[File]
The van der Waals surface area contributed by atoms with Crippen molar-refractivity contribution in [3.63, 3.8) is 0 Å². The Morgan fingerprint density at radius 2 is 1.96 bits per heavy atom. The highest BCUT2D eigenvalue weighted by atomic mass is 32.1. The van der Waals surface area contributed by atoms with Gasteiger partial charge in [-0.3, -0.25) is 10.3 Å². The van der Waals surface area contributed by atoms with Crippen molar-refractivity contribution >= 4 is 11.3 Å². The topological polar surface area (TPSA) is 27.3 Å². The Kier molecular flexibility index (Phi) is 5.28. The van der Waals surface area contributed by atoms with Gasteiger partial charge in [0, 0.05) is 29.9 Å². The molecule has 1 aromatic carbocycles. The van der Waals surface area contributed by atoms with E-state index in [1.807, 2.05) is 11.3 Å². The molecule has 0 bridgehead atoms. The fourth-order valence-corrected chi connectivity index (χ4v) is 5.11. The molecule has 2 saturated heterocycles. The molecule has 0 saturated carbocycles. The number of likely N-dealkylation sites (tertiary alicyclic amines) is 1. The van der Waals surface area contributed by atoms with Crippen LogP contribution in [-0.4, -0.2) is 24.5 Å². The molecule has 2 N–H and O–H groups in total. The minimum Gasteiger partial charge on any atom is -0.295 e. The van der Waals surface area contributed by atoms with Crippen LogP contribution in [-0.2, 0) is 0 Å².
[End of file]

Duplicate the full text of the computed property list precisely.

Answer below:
The van der Waals surface area contributed by atoms with Crippen molar-refractivity contribution in [3.63, 3.8) is 0 Å². The Morgan fingerprint density at radius 2 is 1.96 bits per heavy atom. The highest BCUT2D eigenvalue weighted by atomic mass is 32.1. The van der Waals surface area contributed by atoms with Gasteiger partial charge in [-0.3, -0.25) is 10.3 Å². The van der Waals surface area contributed by atoms with Crippen molar-refractivity contribution >= 4 is 11.3 Å². The topological polar surface area (TPSA) is 27.3 Å². The Kier molecular flexibility index (Phi) is 5.28. The van der Waals surface area contributed by atoms with Gasteiger partial charge in [0, 0.05) is 29.9 Å². The molecule has 1 aromatic carbocycles. The van der Waals surface area contributed by atoms with E-state index in [1.807, 2.05) is 11.3 Å². The molecule has 0 bridgehead atoms. The fourth-order valence-corrected chi connectivity index (χ4v) is 5.11. The molecule has 2 saturated heterocycles. The molecule has 0 saturated carbocycles. The number of likely N-dealkylation sites (tertiary alicyclic amines) is 1. The van der Waals surface area contributed by atoms with Crippen LogP contribution in [-0.4, -0.2) is 24.5 Å². The molecule has 2 N–H and O–H groups in total. The minimum Gasteiger partial charge on any atom is -0.295 e. The van der Waals surface area contributed by atoms with Crippen LogP contribution in [-0.2, 0) is 0 Å².